By Andy Metzger
State House News Service
BOSTON -- With his signature Thursday afternoon, Gov. Deval Patrick will ease the ability of domestic-violence victims to extract themselves from housing leases.
Under a bill Patrick is ready to make law, tenants who have been subjected to domestic violence, sexual assault or stalking will be able to -- within three months of the crime -- issue a written notice to their landlords and then leave the property.
All tenants who are not perpetrators of the violence will be relieved of all rent due for up to a year on the lease, according to legislation that cleared the House and Senate during lightly attended informal sessions.
"We're really pleased that the Legislature has passed this and the governor's going to sign it today, so we're thrilled," said Maureen Gallagher, director of policy at anti-domestic violence group Jane Doe Inc. She said Jane Doe's member organizations have been working on the legislation for "a number of years."
According to Jane Doe, victims of domestic violence have faced eviction from landlords related to abusers, have been forced to continue paying rent after fleeing an apartment, and have been met with landlords unwilling to change an apartment's locks after a stalker used a key to break in several times. Eviction protections were not included in the final bill.
Aside from relieving certain people from rental obligations, the bill also prevents landlords from refusing to rent to someone because of his or her victimization and authorizes lock changes at a tenant's expense.
The bill also won support of the Small Property Owners Association after language was removed that would have hampered landlords' ability to evict tenants who were victims of domestic violence.
"We were willing to concede that victims of domestic violence, with proper notice, could quit their tenancy in mid-lease. We felt that wasn't a difficult thing to give," Skip Schloming, executive director of SPOA, told the News Service in August. "We always opposed the idea that they could never be evicted. That was the real problem."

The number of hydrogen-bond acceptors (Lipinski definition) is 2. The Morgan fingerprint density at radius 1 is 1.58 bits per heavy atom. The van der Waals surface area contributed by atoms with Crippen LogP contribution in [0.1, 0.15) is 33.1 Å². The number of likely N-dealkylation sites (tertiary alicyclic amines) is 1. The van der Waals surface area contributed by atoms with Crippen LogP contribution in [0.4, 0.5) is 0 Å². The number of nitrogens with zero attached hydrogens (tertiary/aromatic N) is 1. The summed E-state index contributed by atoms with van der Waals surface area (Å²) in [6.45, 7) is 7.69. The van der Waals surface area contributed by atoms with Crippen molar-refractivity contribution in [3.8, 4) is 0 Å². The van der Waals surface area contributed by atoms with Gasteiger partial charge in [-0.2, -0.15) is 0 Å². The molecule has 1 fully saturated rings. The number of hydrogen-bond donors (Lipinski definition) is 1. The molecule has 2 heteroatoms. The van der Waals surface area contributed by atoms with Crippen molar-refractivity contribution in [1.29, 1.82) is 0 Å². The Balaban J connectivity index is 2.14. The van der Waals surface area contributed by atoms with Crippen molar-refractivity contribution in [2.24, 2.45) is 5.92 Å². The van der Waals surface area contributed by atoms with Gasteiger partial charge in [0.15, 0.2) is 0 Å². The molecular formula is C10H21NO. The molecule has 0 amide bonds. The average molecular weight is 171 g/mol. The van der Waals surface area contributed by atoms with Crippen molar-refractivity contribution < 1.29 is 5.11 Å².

Gallagher said Thursday that adding protections against eviction for victims of domestic violence would remain a goal, though there is no plan in place yet for pushing those protections into law. Gallagher said that while property owners might not specifically cite domestic violence as a reason for an eviction, they might evict because of property damage caused by domestic violence.
"All of us who worked on this bill feel that that is a very important provision," Gallagher said. "It is something that we still believe is an important tool for survivors."
The crimes that trigger protections in the bill are domestic violence, stalking, rape and sexual assault. Landlords are allowed to ask for proof of the crime, which can be given in the form of court record, restraining order or police report, or if the crime is verified by a law-enforcement official or medical or mental-health professional.
Gallagher said that Jane Doe's 60 affiliated programs have been paying close attention to the legislation and said that once the bill becomes law the work can begin to educate others on the new protections available to tenants who have been subjected to crimes such as sexual assault and domestic violence.
"I'm delighted that it finally passed. I have filed it for a number of years, and this was finally the year that it passed," said Rep. Ellen Story, a Democrat from Amherst.